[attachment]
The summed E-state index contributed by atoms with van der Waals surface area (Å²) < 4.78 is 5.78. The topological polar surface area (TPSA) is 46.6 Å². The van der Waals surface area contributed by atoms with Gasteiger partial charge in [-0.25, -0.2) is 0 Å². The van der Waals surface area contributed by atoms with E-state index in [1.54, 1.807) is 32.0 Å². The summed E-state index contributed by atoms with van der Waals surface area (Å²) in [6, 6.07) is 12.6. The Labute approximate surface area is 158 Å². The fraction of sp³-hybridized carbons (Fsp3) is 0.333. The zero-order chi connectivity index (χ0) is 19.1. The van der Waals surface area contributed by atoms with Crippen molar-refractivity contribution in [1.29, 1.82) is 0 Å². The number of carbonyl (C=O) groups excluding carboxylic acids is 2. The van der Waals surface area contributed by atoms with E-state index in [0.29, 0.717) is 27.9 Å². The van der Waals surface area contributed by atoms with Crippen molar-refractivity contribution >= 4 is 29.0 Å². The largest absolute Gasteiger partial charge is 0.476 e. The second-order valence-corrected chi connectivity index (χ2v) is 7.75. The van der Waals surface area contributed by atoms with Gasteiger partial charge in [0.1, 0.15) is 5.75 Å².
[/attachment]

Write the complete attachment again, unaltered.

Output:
The summed E-state index contributed by atoms with van der Waals surface area (Å²) < 4.78 is 5.78. The topological polar surface area (TPSA) is 46.6 Å². The van der Waals surface area contributed by atoms with Gasteiger partial charge in [-0.25, -0.2) is 0 Å². The van der Waals surface area contributed by atoms with E-state index in [1.54, 1.807) is 32.0 Å². The summed E-state index contributed by atoms with van der Waals surface area (Å²) in [6, 6.07) is 12.6. The Labute approximate surface area is 158 Å². The fraction of sp³-hybridized carbons (Fsp3) is 0.333. The zero-order chi connectivity index (χ0) is 19.1. The van der Waals surface area contributed by atoms with Crippen molar-refractivity contribution in [1.29, 1.82) is 0 Å². The number of carbonyl (C=O) groups excluding carboxylic acids is 2. The van der Waals surface area contributed by atoms with E-state index in [0.29, 0.717) is 27.9 Å². The van der Waals surface area contributed by atoms with Crippen molar-refractivity contribution >= 4 is 29.0 Å². The largest absolute Gasteiger partial charge is 0.476 e. The second-order valence-corrected chi connectivity index (χ2v) is 7.75. The van der Waals surface area contributed by atoms with Gasteiger partial charge in [0.1, 0.15) is 5.75 Å².